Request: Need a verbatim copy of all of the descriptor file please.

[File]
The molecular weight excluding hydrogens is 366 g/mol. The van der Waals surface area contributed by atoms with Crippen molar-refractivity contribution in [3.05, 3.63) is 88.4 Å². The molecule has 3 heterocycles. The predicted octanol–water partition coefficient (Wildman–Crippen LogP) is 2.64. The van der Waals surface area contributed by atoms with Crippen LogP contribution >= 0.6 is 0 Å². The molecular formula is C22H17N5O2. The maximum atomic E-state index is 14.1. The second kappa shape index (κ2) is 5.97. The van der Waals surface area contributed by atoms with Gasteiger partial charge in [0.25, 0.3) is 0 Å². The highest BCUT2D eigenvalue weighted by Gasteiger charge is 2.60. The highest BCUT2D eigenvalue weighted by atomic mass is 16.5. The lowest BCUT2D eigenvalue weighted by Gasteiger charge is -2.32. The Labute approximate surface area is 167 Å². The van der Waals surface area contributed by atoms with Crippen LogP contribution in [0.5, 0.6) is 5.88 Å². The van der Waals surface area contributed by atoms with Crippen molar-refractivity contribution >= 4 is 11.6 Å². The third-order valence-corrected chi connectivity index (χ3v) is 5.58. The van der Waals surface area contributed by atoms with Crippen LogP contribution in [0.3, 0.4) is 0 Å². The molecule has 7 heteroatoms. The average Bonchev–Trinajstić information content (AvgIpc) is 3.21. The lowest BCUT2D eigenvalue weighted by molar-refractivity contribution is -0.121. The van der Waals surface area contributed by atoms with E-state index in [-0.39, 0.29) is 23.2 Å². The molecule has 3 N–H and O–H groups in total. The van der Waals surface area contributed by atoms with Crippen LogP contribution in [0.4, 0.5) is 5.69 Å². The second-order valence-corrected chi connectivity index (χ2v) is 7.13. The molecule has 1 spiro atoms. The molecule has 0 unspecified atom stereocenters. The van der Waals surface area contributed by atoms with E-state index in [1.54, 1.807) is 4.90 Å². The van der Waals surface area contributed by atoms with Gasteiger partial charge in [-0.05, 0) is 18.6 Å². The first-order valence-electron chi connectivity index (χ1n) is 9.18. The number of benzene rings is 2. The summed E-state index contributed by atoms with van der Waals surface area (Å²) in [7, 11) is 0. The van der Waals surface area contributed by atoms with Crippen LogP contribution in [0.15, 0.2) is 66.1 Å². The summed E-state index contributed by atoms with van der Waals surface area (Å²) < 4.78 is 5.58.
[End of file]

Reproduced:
The molecular weight excluding hydrogens is 366 g/mol. The van der Waals surface area contributed by atoms with Crippen molar-refractivity contribution in [3.05, 3.63) is 88.4 Å². The molecule has 3 heterocycles. The predicted octanol–water partition coefficient (Wildman–Crippen LogP) is 2.64. The van der Waals surface area contributed by atoms with Crippen LogP contribution >= 0.6 is 0 Å². The molecular formula is C22H17N5O2. The maximum atomic E-state index is 14.1. The second kappa shape index (κ2) is 5.97. The van der Waals surface area contributed by atoms with Gasteiger partial charge in [0.25, 0.3) is 0 Å². The highest BCUT2D eigenvalue weighted by Gasteiger charge is 2.60. The highest BCUT2D eigenvalue weighted by atomic mass is 16.5. The lowest BCUT2D eigenvalue weighted by Gasteiger charge is -2.32. The Labute approximate surface area is 167 Å². The van der Waals surface area contributed by atoms with Crippen LogP contribution in [0.5, 0.6) is 5.88 Å². The van der Waals surface area contributed by atoms with Crippen molar-refractivity contribution >= 4 is 11.6 Å². The third-order valence-corrected chi connectivity index (χ3v) is 5.58. The van der Waals surface area contributed by atoms with Crippen LogP contribution in [0.3, 0.4) is 0 Å². The molecule has 7 heteroatoms. The average Bonchev–Trinajstić information content (AvgIpc) is 3.21. The lowest BCUT2D eigenvalue weighted by molar-refractivity contribution is -0.121. The van der Waals surface area contributed by atoms with E-state index in [-0.39, 0.29) is 23.2 Å². The molecule has 3 N–H and O–H groups in total. The van der Waals surface area contributed by atoms with Crippen LogP contribution in [0.4, 0.5) is 5.69 Å². The second-order valence-corrected chi connectivity index (χ2v) is 7.13. The molecule has 1 spiro atoms. The molecule has 0 unspecified atom stereocenters. The van der Waals surface area contributed by atoms with E-state index in [1.54, 1.807) is 4.90 Å². The van der Waals surface area contributed by atoms with Gasteiger partial charge in [-0.05, 0) is 18.6 Å². The first-order valence-electron chi connectivity index (χ1n) is 9.18. The number of benzene rings is 2. The summed E-state index contributed by atoms with van der Waals surface area (Å²) in [7, 11) is 0. The van der Waals surface area contributed by atoms with Crippen LogP contribution in [0.15, 0.2) is 66.1 Å². The summed E-state index contributed by atoms with van der Waals surface area (Å²) < 4.78 is 5.58.